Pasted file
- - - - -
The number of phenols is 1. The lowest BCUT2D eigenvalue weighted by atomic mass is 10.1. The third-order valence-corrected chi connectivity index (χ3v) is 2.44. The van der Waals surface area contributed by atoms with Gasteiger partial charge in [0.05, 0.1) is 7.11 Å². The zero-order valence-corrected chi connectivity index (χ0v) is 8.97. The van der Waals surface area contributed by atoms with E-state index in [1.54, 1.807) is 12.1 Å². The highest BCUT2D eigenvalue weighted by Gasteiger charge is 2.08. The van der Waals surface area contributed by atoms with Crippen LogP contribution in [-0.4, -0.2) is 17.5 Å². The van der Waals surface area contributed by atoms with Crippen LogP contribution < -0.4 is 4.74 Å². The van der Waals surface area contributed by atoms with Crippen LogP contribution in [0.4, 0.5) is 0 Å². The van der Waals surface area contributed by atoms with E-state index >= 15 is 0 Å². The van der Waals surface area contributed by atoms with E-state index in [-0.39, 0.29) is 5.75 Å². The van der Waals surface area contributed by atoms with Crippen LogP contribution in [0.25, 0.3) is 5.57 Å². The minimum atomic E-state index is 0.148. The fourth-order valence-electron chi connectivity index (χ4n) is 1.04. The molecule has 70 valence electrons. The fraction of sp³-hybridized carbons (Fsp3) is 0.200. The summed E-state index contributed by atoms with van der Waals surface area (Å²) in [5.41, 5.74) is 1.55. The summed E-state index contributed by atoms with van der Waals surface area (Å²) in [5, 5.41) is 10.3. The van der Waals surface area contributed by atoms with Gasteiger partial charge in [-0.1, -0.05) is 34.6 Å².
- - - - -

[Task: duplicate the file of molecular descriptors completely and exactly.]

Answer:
The number of phenols is 1. The lowest BCUT2D eigenvalue weighted by atomic mass is 10.1. The third-order valence-corrected chi connectivity index (χ3v) is 2.44. The van der Waals surface area contributed by atoms with Gasteiger partial charge in [0.05, 0.1) is 7.11 Å². The zero-order valence-corrected chi connectivity index (χ0v) is 8.97. The van der Waals surface area contributed by atoms with E-state index in [1.54, 1.807) is 12.1 Å². The highest BCUT2D eigenvalue weighted by Gasteiger charge is 2.08. The van der Waals surface area contributed by atoms with Crippen LogP contribution in [-0.4, -0.2) is 17.5 Å². The van der Waals surface area contributed by atoms with Crippen LogP contribution < -0.4 is 4.74 Å². The van der Waals surface area contributed by atoms with Crippen LogP contribution in [0.4, 0.5) is 0 Å². The van der Waals surface area contributed by atoms with E-state index >= 15 is 0 Å². The van der Waals surface area contributed by atoms with E-state index in [-0.39, 0.29) is 5.75 Å². The van der Waals surface area contributed by atoms with Crippen LogP contribution in [0.25, 0.3) is 5.57 Å². The minimum atomic E-state index is 0.148. The fourth-order valence-electron chi connectivity index (χ4n) is 1.04. The molecule has 70 valence electrons. The fraction of sp³-hybridized carbons (Fsp3) is 0.200. The summed E-state index contributed by atoms with van der Waals surface area (Å²) in [5.41, 5.74) is 1.55. The summed E-state index contributed by atoms with van der Waals surface area (Å²) in [5, 5.41) is 10.3. The van der Waals surface area contributed by atoms with Gasteiger partial charge in [-0.1, -0.05) is 34.6 Å².